China-US trade relations have traversed quite a journey. Thanks to multiple rounds of negotiations, the “trade war” has de-escalated into mere trade friction, which is on the course to be settled through a comprehensive trade agreement. Common sense finally prevails, to the benefit of both sides and the world at large.
The trade war was in a sense inevitable, as China has transformed itself from a mediocre developing economy to an emerging market behemoth, exercising global leadership. This transformation prompts political elites in the US to see US-China relations through a revisionist lens -- they thus see to restructure the relationship in one way or another. There are some subtle differences between President Trump and the hawkish establishment circle, in that the president focuses almost single-mindedly on narrowing the trade deficit to achieve what he perceives as fair trade, while the latter will not settle for anything less than a structural change in China according to US design.
That said, we should put the gap between Trump’s pragmatic mindset and the hawks’ conservatism into perspective, as they have shared purpose, driven partly by domestic pressure to reach a settlement with China and partly by political consensus to contain China. The conflicting interests between China and the US hail from structural issues and competition for supremacy, thus negating the possibility that just one agreement could apply a quick fix.
Underlying the trade frictions is more than the need to rebalance trade ties, but concerns over the spread of China’s economic model at the expense of US influence. The US seems to center the ongoing trade negotiations around China’s “structural issues,” suggesting that the trade deficit is caused by one-sided institutional inadequacies on the part of China. The truth is that the US doesn’t want to embrace the prospect of a China-centric model of globalization in parallel with the existing America-centric model. China’s growth model is gaining traction across the globe and has already touched a raw political nerve in the US.
What is at stake is not a competition between different products, but between the political models underpinning the markets where the products come from. In the past few decades, the democratic model created by the US has failed to gain the upper hand against what it regards as the authoritarian model practiced by China. So beneath the trade negotiations, there lies the competition between future paths for politics and development. In the unlikely event that China compromises and opts for the US development path, what China has achieved through arduous work over the past century would be unraveled. In no event would the Chinese Communist Party or the Chinese people countenance such a scenario. The Chinese model of development underpinned by independent foreign policy and peaceful development complements, and in some aspects even surpasses, the US model of development. Narrow-minded and selfish attempts to coerce China into abandoning its path would jeopardize the interests, rights, and development of the Chinese people, while undermining the pursuit of diversity in humanity’s development as a whole.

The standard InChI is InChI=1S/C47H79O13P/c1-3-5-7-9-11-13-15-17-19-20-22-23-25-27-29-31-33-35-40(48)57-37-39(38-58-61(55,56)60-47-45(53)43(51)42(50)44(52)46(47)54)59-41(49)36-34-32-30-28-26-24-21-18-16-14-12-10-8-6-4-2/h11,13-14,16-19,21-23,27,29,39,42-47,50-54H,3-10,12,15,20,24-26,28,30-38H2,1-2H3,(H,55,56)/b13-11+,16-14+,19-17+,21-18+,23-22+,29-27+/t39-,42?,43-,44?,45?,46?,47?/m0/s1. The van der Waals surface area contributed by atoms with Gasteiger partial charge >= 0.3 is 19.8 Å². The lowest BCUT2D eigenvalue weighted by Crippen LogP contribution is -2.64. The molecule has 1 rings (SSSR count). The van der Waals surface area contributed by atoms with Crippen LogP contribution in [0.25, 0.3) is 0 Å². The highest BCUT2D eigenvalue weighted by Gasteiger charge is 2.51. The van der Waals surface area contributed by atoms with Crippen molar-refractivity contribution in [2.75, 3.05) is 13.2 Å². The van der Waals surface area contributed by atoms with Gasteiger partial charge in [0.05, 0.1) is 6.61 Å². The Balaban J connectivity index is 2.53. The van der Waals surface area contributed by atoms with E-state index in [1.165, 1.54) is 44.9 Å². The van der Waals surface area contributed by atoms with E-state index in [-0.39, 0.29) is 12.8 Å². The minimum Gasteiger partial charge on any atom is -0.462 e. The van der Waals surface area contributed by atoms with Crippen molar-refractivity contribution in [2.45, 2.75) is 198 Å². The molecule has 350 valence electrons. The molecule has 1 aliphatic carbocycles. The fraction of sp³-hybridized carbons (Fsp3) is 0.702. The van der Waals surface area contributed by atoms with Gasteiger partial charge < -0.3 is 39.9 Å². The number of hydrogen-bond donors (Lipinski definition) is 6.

Trump’s public statements referred to the imperative for China to take on more global responsibilities, and even suggested that China take part in US-Russia arms control and its associated framework agreement. To some degree, it points to US recognition of China’s role in global affairs over the course of the trade negotiations, thanks to China’s growing political and economic heft as well as its sensible negotiation style. As a matter of fact, China is an active global player already, engaging in matters of worldwide importance, in particular through the Belt and Road Initiative with the aim of building a shared future for mankind and establishing an improved global governance architecture which truly epitomizes globalism and a benefit-for-all mindset.
All in all, the trade war and the “maximum pressure” tactics employed by the Trump administration may serve to fast-track China’s structural reforms. But fundamentally it is China’s own will and determination to pursue reform that remains the driving force — China will set its own pace as it sees fit. There will be no “color revolution” as some forces may be hoping for. On the contrary, self-initiated reforms will only see China emerge stronger, with the firm leadership of the Communist Party under the rule of law, which will usher in an era of more openness, innovation, and a correspondingly stronger role for China in global leadership. The trade agreement will be a milestone that heralds a more open and more globally engaged China.